Note that when applying a radiation boundary in the 1D domain the incident angle is always zero (i.e. normal incidence). Then the equation (68) can be simplified to:
A 1D radiation boundary example will be shown in the following section. A 2D example, which demonstrated a radiated sound wave with oblique incidence, is presented in the appendix section: Radiated Sound Waves with Oblique Incidence.
In this section we will derive the radiation boundary condition for the 1D domain. For a complete derivation in 2D and 3D domain please refer to the study from Givoli and Neta .
Conceptually a radiation boundary is a hybrid boundary condition that combines the properties of a pressure source boundary and an absorbing boundary. A nonzero, possibly time dependent sound pressure is specified at a boundary to produce an incoming wave, however, unlike a simple pressure source the radiation boundary allows an outgoing wave to leave the computational domain with little reflection.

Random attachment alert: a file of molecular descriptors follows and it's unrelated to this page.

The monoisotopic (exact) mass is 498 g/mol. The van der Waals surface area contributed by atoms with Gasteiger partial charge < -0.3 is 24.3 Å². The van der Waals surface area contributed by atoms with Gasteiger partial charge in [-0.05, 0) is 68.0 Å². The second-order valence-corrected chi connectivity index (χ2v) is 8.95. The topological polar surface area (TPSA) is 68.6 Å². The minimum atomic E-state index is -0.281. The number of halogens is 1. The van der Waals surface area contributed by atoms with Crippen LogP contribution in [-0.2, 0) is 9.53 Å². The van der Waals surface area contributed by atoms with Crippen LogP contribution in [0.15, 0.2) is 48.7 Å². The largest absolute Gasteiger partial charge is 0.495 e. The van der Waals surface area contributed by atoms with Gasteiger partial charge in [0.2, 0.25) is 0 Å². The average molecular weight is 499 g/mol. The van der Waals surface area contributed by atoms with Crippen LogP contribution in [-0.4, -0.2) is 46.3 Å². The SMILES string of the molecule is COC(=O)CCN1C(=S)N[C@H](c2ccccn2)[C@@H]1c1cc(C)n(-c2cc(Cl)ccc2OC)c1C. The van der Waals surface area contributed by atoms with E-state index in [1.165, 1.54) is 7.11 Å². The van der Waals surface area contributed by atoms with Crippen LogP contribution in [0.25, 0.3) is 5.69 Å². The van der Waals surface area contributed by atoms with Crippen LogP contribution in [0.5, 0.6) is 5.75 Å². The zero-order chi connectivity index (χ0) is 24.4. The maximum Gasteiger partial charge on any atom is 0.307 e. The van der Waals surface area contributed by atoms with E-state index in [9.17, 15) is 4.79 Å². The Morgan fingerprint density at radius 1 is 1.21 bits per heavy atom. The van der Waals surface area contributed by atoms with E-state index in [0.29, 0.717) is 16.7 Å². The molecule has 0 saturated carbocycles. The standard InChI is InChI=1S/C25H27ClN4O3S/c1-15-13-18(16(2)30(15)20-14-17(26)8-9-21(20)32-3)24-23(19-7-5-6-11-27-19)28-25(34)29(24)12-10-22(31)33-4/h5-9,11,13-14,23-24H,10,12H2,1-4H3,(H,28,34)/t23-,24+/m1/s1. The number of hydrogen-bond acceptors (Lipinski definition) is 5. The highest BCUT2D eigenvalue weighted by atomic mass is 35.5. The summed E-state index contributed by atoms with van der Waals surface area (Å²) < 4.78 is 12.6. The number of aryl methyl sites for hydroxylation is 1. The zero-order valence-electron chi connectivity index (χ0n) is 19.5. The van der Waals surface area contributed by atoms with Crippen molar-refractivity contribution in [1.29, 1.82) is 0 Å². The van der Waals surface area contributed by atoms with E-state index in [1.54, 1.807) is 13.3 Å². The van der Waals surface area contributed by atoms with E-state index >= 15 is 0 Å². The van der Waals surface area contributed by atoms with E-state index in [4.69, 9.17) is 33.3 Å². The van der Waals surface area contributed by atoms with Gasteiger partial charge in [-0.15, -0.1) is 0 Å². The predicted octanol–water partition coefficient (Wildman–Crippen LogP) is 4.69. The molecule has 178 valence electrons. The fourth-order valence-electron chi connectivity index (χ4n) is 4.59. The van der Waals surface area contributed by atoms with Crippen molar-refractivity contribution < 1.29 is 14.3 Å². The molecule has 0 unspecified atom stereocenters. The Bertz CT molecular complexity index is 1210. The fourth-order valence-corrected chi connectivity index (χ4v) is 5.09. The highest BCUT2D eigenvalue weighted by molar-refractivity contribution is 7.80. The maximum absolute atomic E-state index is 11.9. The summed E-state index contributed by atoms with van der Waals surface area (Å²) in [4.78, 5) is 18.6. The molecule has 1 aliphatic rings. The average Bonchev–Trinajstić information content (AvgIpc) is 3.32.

To derive the radiation boundary condition a sound pressure field is broken down into the incoming wave and outgoing wave as:
One way to produce an incoming wave is by using the pressure source boundary condition with a specified sound pressure at the boundary.
An absorbing boundary condition is applied to ensure that the outgoing wave leaves the boundary without constraint.
Adding up equations (70) and (71) and inserting (72) gives:
Recall that on the boundary the amplitude of incoming wave is specified by . Substituting this relation into the right hand side of (73) yields the radiation boundary condition:
To illustrate this behaviour a semi-infinite tube with one end closed is considered in the next example. A harmonic sound wave enters the computational domain from the right end. The wave then travels through the tube. The left end is then treated as a sound hard boundary. When the wave comes back to the right end it is absorbed. This process of being a pressure source and absorbing the reflected wave is the radiation boundary condition.